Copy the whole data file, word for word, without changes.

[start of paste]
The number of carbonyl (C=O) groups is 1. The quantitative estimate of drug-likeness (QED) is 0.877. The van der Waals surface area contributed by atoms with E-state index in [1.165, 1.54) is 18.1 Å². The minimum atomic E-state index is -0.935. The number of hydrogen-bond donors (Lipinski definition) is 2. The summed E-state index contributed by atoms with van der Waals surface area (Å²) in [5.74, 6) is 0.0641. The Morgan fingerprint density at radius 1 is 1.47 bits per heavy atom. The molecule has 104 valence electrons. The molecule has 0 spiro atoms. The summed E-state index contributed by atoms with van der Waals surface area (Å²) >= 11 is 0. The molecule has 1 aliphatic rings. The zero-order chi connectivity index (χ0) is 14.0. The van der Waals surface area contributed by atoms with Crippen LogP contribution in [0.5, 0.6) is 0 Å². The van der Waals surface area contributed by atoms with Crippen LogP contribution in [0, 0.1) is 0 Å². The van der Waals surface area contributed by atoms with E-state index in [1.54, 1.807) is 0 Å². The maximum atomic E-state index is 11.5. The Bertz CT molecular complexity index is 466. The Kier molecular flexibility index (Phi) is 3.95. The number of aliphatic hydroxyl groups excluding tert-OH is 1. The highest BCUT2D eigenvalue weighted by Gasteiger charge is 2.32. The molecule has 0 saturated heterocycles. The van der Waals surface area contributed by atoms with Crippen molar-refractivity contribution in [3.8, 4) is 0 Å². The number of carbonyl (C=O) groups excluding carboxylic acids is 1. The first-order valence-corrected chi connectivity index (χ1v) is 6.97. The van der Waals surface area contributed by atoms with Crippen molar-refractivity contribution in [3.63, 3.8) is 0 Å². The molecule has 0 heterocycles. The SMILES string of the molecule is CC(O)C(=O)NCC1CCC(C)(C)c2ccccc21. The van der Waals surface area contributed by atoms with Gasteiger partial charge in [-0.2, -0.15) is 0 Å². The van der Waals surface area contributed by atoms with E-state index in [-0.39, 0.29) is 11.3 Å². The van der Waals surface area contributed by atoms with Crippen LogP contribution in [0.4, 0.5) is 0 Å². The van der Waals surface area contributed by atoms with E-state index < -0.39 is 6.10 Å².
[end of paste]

The number of carbonyl (C=O) groups is 1. The quantitative estimate of drug-likeness (QED) is 0.877. The van der Waals surface area contributed by atoms with E-state index in [1.165, 1.54) is 18.1 Å². The minimum atomic E-state index is -0.935. The number of hydrogen-bond donors (Lipinski definition) is 2. The summed E-state index contributed by atoms with van der Waals surface area (Å²) in [5.74, 6) is 0.0641. The Morgan fingerprint density at radius 1 is 1.47 bits per heavy atom. The molecule has 104 valence electrons. The molecule has 0 spiro atoms. The summed E-state index contributed by atoms with van der Waals surface area (Å²) >= 11 is 0. The molecule has 1 aliphatic rings. The zero-order chi connectivity index (χ0) is 14.0. The van der Waals surface area contributed by atoms with Crippen LogP contribution in [0.5, 0.6) is 0 Å². The van der Waals surface area contributed by atoms with Crippen LogP contribution in [0, 0.1) is 0 Å². The van der Waals surface area contributed by atoms with E-state index in [1.54, 1.807) is 0 Å². The maximum atomic E-state index is 11.5. The Bertz CT molecular complexity index is 466. The Kier molecular flexibility index (Phi) is 3.95. The number of aliphatic hydroxyl groups excluding tert-OH is 1. The highest BCUT2D eigenvalue weighted by Gasteiger charge is 2.32. The molecule has 0 saturated heterocycles. The van der Waals surface area contributed by atoms with Crippen molar-refractivity contribution in [3.8, 4) is 0 Å². The number of carbonyl (C=O) groups excluding carboxylic acids is 1. The first-order valence-corrected chi connectivity index (χ1v) is 6.97. The van der Waals surface area contributed by atoms with Crippen molar-refractivity contribution in [3.63, 3.8) is 0 Å². The molecule has 0 heterocycles. The SMILES string of the molecule is CC(O)C(=O)NCC1CCC(C)(C)c2ccccc21. The van der Waals surface area contributed by atoms with Gasteiger partial charge in [-0.2, -0.15) is 0 Å². The van der Waals surface area contributed by atoms with E-state index in [-0.39, 0.29) is 11.3 Å². The van der Waals surface area contributed by atoms with Crippen LogP contribution in [0.4, 0.5) is 0 Å². The van der Waals surface area contributed by atoms with E-state index < -0.39 is 6.10 Å².